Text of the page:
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Experimental Investigation of Implicit HIV and Preexposure Prophylaxis Stigma: Evidence for Ancillary Benefits of Preexposure Prophylaxis Use

Golub, Sarit, A., PhD, MPH*,†; Lelutiu-Weinberger, Corina, PhD†,‡; Surace, Anthony, MA†,§

JAIDS Journal of Acquired Immune Deficiency Syndromes: March 1, 2018 - Volume 77 - Issue 3 - p 264–271
doi: 10.1097/QAI.0000000000001592
Prevention Research

Background: Preexposure prophylaxis (PrEP) stigma (ie, negative attitudes toward PrEP users) has been widely documented and is considered a significant barrier to implementation. However, few studies have examined PrEP stigma using implicit measures designed to reduce demand characteristics in responding. This study examined implicit PrEP- and HIV-related stigma among gay and bisexual men using geospatial social networking applications (ie, “hookup apps”).

Methods: Participants were presented with 4 simulated online profiles (pretested for comparability) paired with each of the following characteristics: HIV negative, HIV positive, on PrEP, or substance user. Participants rated the profiles on attractiveness, desirability, trustworthiness, likelihood of condom use, and riskiness of sex.

Results: There was no evidence of PrEP-related stigma, ie, participants did not rate profiles of PrEP users more negatively than profiles of HIV-negative individuals not disclosing PrEP use. However, profiles of HIV-positive individuals were rated significantly less attractive and desirable than HIV-negative or PrEP profiles. When the sample was split by history of PrEP use, negative ratings of HIV-positive profiles remained only among participants who had never taken PrEP. Participants with any history of PrEP use demonstrated no difference in ratings by HIV status.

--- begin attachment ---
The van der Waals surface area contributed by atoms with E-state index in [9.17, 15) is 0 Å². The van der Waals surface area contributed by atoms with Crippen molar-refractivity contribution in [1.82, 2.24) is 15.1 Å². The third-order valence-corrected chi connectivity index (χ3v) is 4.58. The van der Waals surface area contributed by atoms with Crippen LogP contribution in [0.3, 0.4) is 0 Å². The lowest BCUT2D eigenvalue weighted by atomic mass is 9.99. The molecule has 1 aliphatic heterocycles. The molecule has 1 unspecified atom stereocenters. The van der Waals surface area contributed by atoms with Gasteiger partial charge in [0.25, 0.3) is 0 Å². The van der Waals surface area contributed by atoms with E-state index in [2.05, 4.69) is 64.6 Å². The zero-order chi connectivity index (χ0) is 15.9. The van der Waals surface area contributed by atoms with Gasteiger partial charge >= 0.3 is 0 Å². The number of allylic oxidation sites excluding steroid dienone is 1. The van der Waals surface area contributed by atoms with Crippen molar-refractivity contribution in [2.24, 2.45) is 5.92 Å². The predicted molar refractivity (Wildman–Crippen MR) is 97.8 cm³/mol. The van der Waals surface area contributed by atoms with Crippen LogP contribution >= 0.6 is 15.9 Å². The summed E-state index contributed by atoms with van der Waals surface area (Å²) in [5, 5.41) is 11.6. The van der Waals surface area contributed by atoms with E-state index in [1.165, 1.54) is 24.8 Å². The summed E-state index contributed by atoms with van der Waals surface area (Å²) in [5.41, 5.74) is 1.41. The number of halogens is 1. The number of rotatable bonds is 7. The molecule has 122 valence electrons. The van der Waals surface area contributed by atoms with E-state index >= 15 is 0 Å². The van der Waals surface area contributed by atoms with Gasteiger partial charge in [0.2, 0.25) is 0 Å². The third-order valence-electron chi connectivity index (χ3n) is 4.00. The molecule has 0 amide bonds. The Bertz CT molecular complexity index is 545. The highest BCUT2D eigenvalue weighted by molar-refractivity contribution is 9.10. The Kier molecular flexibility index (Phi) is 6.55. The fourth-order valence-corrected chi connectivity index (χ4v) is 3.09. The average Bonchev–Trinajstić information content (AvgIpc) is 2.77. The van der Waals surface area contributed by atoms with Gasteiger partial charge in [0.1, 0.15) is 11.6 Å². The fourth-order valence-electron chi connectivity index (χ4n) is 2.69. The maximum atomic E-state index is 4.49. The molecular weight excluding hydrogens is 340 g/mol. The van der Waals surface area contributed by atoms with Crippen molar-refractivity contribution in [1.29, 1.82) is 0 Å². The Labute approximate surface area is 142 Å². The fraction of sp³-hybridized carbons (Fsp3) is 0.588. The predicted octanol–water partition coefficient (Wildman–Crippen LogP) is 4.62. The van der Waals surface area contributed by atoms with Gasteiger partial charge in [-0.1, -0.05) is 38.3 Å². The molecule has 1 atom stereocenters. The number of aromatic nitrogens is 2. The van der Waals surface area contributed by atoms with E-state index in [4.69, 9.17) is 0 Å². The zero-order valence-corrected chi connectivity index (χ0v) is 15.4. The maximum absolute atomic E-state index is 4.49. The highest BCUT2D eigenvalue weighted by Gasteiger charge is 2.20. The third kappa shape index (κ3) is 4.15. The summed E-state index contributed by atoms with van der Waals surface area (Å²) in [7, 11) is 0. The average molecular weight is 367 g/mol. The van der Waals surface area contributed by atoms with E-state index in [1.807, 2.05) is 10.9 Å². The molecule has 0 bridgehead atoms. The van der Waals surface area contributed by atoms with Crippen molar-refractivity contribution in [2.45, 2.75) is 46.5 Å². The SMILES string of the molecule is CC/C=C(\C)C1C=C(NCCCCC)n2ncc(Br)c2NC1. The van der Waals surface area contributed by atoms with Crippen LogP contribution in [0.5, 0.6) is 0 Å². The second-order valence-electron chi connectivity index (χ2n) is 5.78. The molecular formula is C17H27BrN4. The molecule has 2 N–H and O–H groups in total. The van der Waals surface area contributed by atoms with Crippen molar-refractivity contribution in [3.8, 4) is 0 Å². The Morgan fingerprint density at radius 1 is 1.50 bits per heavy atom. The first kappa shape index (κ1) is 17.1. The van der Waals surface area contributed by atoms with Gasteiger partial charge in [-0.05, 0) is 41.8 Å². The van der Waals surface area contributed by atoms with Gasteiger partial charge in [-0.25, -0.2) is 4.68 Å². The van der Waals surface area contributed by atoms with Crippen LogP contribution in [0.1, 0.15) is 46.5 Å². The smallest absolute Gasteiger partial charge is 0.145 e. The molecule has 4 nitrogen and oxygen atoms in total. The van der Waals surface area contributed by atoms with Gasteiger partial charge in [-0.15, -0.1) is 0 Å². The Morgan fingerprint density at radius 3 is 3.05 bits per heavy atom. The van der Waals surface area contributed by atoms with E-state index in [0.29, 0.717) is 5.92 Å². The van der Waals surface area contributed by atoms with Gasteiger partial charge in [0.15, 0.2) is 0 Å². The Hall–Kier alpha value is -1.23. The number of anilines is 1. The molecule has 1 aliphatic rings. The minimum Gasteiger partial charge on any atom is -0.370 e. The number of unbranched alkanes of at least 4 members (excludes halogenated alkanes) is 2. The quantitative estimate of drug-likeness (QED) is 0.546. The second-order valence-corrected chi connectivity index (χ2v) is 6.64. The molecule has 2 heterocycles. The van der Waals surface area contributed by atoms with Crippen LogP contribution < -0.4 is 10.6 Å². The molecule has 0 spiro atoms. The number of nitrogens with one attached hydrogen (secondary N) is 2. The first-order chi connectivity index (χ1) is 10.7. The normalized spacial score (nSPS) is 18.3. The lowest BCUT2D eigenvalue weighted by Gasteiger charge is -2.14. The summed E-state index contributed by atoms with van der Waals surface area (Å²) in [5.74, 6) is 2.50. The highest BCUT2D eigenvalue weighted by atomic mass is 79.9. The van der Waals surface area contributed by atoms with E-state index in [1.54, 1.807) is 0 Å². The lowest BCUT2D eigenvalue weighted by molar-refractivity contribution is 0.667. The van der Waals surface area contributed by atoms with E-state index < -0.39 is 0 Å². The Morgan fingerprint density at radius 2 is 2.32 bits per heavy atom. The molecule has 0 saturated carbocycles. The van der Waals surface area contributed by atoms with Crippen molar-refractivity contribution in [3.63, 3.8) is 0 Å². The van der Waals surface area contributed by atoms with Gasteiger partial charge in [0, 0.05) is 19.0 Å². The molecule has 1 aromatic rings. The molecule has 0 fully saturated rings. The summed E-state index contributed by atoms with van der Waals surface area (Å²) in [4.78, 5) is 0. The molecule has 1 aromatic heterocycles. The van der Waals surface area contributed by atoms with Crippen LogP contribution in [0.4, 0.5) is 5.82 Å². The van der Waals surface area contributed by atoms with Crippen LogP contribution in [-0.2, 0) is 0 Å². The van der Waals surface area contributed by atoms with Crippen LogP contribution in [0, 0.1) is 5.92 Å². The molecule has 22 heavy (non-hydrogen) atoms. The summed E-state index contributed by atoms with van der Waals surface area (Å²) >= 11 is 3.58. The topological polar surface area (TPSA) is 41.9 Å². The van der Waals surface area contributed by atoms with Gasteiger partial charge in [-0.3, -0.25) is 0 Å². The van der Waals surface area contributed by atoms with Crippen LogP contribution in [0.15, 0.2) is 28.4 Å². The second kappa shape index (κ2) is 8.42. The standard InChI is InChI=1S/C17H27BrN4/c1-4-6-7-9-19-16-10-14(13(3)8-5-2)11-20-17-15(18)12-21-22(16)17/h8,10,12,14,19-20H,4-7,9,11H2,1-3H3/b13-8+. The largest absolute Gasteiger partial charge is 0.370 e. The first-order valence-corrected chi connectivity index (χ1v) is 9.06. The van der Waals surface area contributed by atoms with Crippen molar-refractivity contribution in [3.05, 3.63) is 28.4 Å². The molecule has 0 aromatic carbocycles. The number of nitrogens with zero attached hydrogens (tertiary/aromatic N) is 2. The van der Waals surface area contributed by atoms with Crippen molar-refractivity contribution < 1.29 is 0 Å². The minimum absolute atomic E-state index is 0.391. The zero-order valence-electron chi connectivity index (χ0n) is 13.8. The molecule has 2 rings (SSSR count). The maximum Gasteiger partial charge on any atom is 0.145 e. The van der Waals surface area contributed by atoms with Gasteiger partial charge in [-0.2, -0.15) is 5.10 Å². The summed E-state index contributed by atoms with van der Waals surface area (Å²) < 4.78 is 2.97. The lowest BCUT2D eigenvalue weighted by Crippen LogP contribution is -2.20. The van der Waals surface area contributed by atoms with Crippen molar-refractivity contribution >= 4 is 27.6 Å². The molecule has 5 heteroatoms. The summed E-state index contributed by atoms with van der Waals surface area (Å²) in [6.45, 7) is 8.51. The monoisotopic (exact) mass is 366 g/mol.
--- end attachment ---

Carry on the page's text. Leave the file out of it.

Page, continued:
Conclusion: These data provide the first empirical evidence for lower HIV stigma among PrEP users. Individuals who have used PrEP may “see” HIV-positive individuals differently than those without a history of PrEP use. The lack of evidence for PrEP-related stigma is encouraging and suggests that negative stereotypes about PrEP users may not extend to negative implicit judgments about them on social networking sites.

*Department of Psychology, Hunter College and the Graduate Center of the City University of New York, New York, NY;

Department of Psychology, Hunter HIV/AIDS Research Team (HART), New York, NY;

Department of Psychology, François-Xavier Bagnoud Center, Rutgers University School of Nursing, Newark, NJ; and

§Department of Behavioral and Social Sciences, Brown University School of Public Health, Providence, RI.

Correspondence to: Sarit A. Golub, PhD, MPH, Department of Psychology, Hunter HIV/AIDS Research Team (HART), Hunter College and Graduate Center of the City University of New York (CUNY), 695 Park Avenue, New York, NY 10065 (e-mail: sgolub@hunter.cuny.edu).

S.G. is funded by NIH (R01AA022077; R01MH105268), and has received study drug from Gilead Sciences for use in an NIH-funded PrEP demonstration project. C.L.W. is funded by NIH (R21MH113860). The remaining authors have no funding or conflicts of interest to disclose.

Received July 24, 2017

Accepted October 27, 2017

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